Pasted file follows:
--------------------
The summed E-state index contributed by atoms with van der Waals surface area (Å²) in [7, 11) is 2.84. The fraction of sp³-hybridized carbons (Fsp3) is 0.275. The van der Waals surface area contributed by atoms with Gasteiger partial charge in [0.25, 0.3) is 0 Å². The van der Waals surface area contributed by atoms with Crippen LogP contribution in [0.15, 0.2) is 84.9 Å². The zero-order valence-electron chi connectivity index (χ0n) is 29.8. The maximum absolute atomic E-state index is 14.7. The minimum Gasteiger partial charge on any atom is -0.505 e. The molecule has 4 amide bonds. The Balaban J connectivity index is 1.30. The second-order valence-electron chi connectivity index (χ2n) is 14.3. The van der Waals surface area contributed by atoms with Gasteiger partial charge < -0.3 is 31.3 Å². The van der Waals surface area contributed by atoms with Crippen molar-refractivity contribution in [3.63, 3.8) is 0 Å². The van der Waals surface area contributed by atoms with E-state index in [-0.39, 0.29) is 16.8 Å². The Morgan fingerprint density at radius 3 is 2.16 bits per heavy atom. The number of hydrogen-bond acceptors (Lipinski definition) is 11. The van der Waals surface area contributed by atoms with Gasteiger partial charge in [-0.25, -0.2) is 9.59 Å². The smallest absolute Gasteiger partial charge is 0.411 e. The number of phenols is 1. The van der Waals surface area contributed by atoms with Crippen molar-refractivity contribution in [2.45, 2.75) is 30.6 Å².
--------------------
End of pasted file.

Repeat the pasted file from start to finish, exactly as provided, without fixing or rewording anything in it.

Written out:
The summed E-state index contributed by atoms with van der Waals surface area (Å²) in [7, 11) is 2.84. The fraction of sp³-hybridized carbons (Fsp3) is 0.275. The van der Waals surface area contributed by atoms with Gasteiger partial charge in [0.25, 0.3) is 0 Å². The van der Waals surface area contributed by atoms with Crippen LogP contribution in [0.15, 0.2) is 84.9 Å². The zero-order valence-electron chi connectivity index (χ0n) is 29.8. The maximum absolute atomic E-state index is 14.7. The minimum Gasteiger partial charge on any atom is -0.505 e. The molecule has 4 amide bonds. The Balaban J connectivity index is 1.30. The second-order valence-electron chi connectivity index (χ2n) is 14.3. The van der Waals surface area contributed by atoms with Gasteiger partial charge < -0.3 is 31.3 Å². The van der Waals surface area contributed by atoms with Crippen molar-refractivity contribution in [3.63, 3.8) is 0 Å². The van der Waals surface area contributed by atoms with E-state index in [-0.39, 0.29) is 16.8 Å². The Morgan fingerprint density at radius 3 is 2.16 bits per heavy atom. The number of hydrogen-bond acceptors (Lipinski definition) is 11. The van der Waals surface area contributed by atoms with Gasteiger partial charge in [-0.25, -0.2) is 9.59 Å². The smallest absolute Gasteiger partial charge is 0.411 e. The number of phenols is 1. The van der Waals surface area contributed by atoms with Crippen molar-refractivity contribution in [2.45, 2.75) is 30.6 Å².